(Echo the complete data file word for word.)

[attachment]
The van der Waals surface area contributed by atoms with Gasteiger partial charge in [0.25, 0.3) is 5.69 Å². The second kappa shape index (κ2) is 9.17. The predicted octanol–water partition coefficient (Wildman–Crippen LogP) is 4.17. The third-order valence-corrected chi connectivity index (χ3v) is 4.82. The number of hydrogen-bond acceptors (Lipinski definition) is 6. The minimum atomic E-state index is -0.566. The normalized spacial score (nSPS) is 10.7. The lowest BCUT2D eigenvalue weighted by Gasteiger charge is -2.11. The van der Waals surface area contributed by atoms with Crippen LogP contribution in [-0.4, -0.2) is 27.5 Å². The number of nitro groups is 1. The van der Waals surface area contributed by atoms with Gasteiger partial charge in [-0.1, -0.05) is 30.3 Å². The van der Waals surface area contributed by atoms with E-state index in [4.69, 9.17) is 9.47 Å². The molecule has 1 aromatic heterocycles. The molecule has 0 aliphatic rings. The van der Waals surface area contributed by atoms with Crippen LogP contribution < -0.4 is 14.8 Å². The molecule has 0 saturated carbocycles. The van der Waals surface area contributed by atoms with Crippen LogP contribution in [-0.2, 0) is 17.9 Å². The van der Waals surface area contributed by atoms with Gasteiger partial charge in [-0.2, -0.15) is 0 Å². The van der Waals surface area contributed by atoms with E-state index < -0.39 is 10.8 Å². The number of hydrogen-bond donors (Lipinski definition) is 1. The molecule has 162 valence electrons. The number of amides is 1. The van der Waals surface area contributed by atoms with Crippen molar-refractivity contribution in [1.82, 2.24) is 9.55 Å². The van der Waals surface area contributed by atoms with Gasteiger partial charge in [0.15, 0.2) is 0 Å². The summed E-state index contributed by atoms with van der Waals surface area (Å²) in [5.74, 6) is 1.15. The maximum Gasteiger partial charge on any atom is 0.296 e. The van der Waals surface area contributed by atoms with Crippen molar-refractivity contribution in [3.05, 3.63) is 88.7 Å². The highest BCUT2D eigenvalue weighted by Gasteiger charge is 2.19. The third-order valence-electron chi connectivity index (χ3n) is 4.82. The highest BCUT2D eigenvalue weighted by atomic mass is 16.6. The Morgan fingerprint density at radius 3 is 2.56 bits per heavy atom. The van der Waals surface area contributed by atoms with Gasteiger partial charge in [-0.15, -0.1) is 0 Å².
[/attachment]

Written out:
The van der Waals surface area contributed by atoms with Gasteiger partial charge in [0.25, 0.3) is 5.69 Å². The second kappa shape index (κ2) is 9.17. The predicted octanol–water partition coefficient (Wildman–Crippen LogP) is 4.17. The third-order valence-corrected chi connectivity index (χ3v) is 4.82. The number of hydrogen-bond acceptors (Lipinski definition) is 6. The minimum atomic E-state index is -0.566. The normalized spacial score (nSPS) is 10.7. The lowest BCUT2D eigenvalue weighted by Gasteiger charge is -2.11. The van der Waals surface area contributed by atoms with Crippen LogP contribution in [-0.4, -0.2) is 27.5 Å². The number of nitro groups is 1. The van der Waals surface area contributed by atoms with Gasteiger partial charge in [-0.1, -0.05) is 30.3 Å². The van der Waals surface area contributed by atoms with E-state index in [4.69, 9.17) is 9.47 Å². The molecule has 1 aromatic heterocycles. The molecule has 0 aliphatic rings. The van der Waals surface area contributed by atoms with Crippen LogP contribution < -0.4 is 14.8 Å². The molecule has 0 saturated carbocycles. The van der Waals surface area contributed by atoms with Crippen LogP contribution in [-0.2, 0) is 17.9 Å². The van der Waals surface area contributed by atoms with Gasteiger partial charge in [-0.2, -0.15) is 0 Å². The van der Waals surface area contributed by atoms with E-state index < -0.39 is 10.8 Å². The number of hydrogen-bond donors (Lipinski definition) is 1. The molecule has 162 valence electrons. The number of amides is 1. The van der Waals surface area contributed by atoms with Crippen molar-refractivity contribution in [1.82, 2.24) is 9.55 Å². The van der Waals surface area contributed by atoms with Gasteiger partial charge in [0.15, 0.2) is 0 Å². The summed E-state index contributed by atoms with van der Waals surface area (Å²) in [5.74, 6) is 1.15. The maximum Gasteiger partial charge on any atom is 0.296 e. The van der Waals surface area contributed by atoms with Crippen molar-refractivity contribution in [3.05, 3.63) is 88.7 Å². The highest BCUT2D eigenvalue weighted by Gasteiger charge is 2.19. The third-order valence-electron chi connectivity index (χ3n) is 4.82. The highest BCUT2D eigenvalue weighted by atomic mass is 16.6. The Morgan fingerprint density at radius 3 is 2.56 bits per heavy atom. The van der Waals surface area contributed by atoms with Gasteiger partial charge in [-0.15, -0.1) is 0 Å².